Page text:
Since April 2016, companies have been required to maintain information on individuals who exercise significant influence or control over them. This can be seen in the context of a global push towards greater corporate transparency, in which the UK is leading the way. The new regime relates to people known as “people with significant control” and legal entities, regardless of where they are resident or formed.

All UK companies (whether private or public, unless listed on certain specified markets in the UK and overseas) must comply, as well as limited liability partnerships.

The key obligations for UK companies are to:

  • Take reasonable steps to determine if there are any people with significant control over the company, and, if so, identify them; and
  • Create and maintain a register of people with significant control over the company (known as the “PSC register“).

The PSC register is publicly accessible, both at the company’s registered office and subsequently on the public register at Companies House (once annual filings are made). Third parties can inspect the company’s PSC register upon providing a proper purpose for the request (this will be given a wide interpretation, so expect journalists investigating a specific point that may well require access to a PSC register to be granted such access). The information on the public register at Companies House will be freely available and with no charge for access. The usual residential address will not be included as public information; however, it will be available to credit reference agencies (“CRAs“) and certain public authorities.

In exceptional circumstances, where there is a serious risk of violence or intimidation, there is a regime for suppressing all information relating to PSCs, or preventing their residential addresses from being shared with CRAs. A combined application, if successful, will prevent all PSC information being disclosed on the public register and prevent the PSC’s residential address being disclosed to CRAs. This ensures a PSC’s residential address is protected from disclosure to CRAs from the time of application.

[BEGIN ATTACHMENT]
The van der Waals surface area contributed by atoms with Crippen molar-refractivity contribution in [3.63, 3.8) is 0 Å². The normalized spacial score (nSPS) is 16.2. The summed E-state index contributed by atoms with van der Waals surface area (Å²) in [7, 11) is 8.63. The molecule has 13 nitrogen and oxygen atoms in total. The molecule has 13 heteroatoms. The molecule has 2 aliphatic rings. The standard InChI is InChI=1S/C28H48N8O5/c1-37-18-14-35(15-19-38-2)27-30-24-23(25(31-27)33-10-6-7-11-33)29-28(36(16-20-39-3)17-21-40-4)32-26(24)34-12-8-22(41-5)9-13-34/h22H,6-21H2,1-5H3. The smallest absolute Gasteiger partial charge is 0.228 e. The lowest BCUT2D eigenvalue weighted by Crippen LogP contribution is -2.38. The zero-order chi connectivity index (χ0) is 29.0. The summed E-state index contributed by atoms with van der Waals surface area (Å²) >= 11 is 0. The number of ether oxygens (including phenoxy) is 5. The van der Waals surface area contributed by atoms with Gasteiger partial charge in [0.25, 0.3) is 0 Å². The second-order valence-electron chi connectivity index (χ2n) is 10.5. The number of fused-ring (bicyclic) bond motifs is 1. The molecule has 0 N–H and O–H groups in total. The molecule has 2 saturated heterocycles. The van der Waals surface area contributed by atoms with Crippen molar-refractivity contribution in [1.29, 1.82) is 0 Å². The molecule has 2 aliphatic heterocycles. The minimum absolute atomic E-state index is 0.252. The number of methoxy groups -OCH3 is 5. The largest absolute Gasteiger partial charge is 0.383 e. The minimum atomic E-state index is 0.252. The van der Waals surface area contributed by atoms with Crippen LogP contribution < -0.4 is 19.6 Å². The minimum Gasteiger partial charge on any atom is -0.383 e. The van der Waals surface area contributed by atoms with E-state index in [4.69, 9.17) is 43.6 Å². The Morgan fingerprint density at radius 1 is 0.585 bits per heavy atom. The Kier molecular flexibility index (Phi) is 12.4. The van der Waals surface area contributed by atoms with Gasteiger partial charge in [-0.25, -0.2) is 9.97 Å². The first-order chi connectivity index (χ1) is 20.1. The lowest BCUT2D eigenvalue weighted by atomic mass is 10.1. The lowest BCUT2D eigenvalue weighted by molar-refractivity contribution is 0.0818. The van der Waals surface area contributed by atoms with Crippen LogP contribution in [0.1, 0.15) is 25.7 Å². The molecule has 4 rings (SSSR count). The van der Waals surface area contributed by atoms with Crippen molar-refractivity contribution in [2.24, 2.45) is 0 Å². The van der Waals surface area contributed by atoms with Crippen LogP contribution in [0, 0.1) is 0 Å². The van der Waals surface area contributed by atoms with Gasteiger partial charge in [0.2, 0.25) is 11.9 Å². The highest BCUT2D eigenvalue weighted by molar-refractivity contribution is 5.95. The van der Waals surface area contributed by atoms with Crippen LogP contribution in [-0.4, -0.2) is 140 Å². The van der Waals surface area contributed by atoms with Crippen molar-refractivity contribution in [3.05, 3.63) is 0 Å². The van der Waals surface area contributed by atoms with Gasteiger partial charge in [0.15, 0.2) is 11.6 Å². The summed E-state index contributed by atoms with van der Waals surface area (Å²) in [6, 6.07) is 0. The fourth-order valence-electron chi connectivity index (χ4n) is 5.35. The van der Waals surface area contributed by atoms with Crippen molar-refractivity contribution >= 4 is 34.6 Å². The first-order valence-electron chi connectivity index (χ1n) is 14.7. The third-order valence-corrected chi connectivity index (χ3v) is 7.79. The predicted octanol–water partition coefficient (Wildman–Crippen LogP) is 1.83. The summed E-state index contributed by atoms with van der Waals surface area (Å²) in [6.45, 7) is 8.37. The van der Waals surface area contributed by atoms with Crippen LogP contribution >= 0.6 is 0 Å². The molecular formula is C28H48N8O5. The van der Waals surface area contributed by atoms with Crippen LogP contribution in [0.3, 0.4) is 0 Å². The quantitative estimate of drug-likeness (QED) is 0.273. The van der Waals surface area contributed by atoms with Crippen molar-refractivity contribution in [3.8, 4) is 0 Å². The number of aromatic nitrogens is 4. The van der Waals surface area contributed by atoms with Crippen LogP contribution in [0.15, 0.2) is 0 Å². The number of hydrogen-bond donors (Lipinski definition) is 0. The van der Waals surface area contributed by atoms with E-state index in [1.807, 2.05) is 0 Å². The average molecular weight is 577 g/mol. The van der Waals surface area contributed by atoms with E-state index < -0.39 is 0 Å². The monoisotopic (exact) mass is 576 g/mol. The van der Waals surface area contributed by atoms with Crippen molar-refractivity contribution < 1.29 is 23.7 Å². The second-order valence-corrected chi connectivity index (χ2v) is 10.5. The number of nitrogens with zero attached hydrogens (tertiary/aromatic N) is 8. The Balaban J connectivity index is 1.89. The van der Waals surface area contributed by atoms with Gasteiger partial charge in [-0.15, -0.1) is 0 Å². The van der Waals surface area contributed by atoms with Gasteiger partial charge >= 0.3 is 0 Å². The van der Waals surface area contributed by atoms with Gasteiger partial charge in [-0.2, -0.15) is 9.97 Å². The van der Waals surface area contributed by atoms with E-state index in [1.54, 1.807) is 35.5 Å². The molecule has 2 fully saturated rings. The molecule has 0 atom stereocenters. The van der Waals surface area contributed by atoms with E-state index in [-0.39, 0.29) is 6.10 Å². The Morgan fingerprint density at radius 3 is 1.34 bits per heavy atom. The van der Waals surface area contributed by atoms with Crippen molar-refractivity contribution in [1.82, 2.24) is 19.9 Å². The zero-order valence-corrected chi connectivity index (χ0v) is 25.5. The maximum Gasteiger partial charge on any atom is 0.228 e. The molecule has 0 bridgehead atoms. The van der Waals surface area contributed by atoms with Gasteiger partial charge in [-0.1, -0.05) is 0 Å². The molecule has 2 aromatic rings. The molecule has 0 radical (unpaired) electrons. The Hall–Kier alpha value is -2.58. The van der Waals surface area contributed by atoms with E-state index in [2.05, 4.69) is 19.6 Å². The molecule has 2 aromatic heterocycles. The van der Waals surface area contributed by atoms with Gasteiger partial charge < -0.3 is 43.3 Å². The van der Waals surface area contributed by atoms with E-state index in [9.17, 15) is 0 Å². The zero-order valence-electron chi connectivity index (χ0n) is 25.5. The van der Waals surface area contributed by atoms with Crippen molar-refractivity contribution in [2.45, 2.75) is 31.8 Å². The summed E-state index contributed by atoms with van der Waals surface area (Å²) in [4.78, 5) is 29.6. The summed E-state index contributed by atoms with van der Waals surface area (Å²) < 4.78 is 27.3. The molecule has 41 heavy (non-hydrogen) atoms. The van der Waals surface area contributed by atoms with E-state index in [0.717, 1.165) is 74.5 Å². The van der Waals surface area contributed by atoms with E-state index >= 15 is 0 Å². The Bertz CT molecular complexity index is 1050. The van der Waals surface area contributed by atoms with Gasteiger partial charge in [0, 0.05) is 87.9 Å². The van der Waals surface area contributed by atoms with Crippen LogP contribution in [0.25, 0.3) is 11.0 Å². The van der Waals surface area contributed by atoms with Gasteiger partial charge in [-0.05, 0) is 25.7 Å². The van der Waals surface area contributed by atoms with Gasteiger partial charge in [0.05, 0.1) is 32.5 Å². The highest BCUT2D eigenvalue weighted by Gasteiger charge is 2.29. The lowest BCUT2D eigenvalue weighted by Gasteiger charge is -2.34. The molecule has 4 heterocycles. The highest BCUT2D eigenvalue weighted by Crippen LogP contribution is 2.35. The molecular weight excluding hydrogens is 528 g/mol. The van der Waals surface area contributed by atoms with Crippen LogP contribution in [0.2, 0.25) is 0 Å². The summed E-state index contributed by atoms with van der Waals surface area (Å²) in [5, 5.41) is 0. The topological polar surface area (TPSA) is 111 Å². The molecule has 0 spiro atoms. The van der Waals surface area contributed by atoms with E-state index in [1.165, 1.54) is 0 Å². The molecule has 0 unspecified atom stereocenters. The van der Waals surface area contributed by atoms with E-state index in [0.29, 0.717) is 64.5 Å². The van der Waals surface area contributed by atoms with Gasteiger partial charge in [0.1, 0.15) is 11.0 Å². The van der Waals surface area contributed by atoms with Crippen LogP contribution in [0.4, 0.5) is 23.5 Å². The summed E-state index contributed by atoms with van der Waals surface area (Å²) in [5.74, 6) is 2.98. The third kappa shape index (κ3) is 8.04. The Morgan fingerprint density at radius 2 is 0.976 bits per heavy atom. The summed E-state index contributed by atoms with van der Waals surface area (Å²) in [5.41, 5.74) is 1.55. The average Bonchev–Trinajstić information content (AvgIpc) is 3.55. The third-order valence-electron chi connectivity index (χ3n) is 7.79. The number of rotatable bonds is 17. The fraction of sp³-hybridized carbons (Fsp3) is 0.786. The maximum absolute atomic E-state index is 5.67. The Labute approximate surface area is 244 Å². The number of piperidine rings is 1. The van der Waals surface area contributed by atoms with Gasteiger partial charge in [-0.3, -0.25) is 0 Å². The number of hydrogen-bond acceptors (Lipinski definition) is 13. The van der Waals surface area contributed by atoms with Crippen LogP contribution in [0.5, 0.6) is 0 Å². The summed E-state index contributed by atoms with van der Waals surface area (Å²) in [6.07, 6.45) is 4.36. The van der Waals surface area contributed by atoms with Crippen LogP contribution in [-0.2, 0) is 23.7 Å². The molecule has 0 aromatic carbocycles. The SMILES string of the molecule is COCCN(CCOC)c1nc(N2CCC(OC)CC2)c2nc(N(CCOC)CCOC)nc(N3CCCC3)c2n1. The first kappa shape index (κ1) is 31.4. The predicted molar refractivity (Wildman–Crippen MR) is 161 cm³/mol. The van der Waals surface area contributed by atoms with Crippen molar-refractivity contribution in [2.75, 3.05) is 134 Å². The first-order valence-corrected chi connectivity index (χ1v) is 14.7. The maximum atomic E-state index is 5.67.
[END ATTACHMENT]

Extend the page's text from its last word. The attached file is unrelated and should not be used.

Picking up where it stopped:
The entire application process has been set up to secure confidentiality. Applications must be completed on original orange paper forms provided by Companies House and submitted in tamper proof envelopes. The address to which the applications are sent is separate from the general Companies House filing address and their databases are completely separate. Companies House submits the applications to a law enforcement agency for a risk assessment. The assessment is advisory and the ultimate decision as to whether to grant the application lies with Companies House. There is a team of approximately 10 individuals dealing with the applications at Companies House and it is currently taking around 14 days for applications to be dealt with.

There is no set list of circumstances where protection will be granted or any set thresholds as to what evidence will be sufficient to establish a credible risk. The guidance sets out that the evidence needs to show a “serious risk of violence or intimidation to the PSC or someone who lives with the PSC”. The risk must come from either the activities of the company or from the PSC’s association with the company. Companies House have said that it is advisable to seek a letter of authority from the Police or other authorising body outlining why you require your personal information protected and submit this with your application form in order to assist with the application. They do say however, that evidence may not be required in all circumstances.

If applications are submitted before 30 June 2016, there is a transitional regime whereby if the application is unsuccessful, the individual has 12 weeks to cease being a PSC in order to ensure that their details will never be made available for public inspection.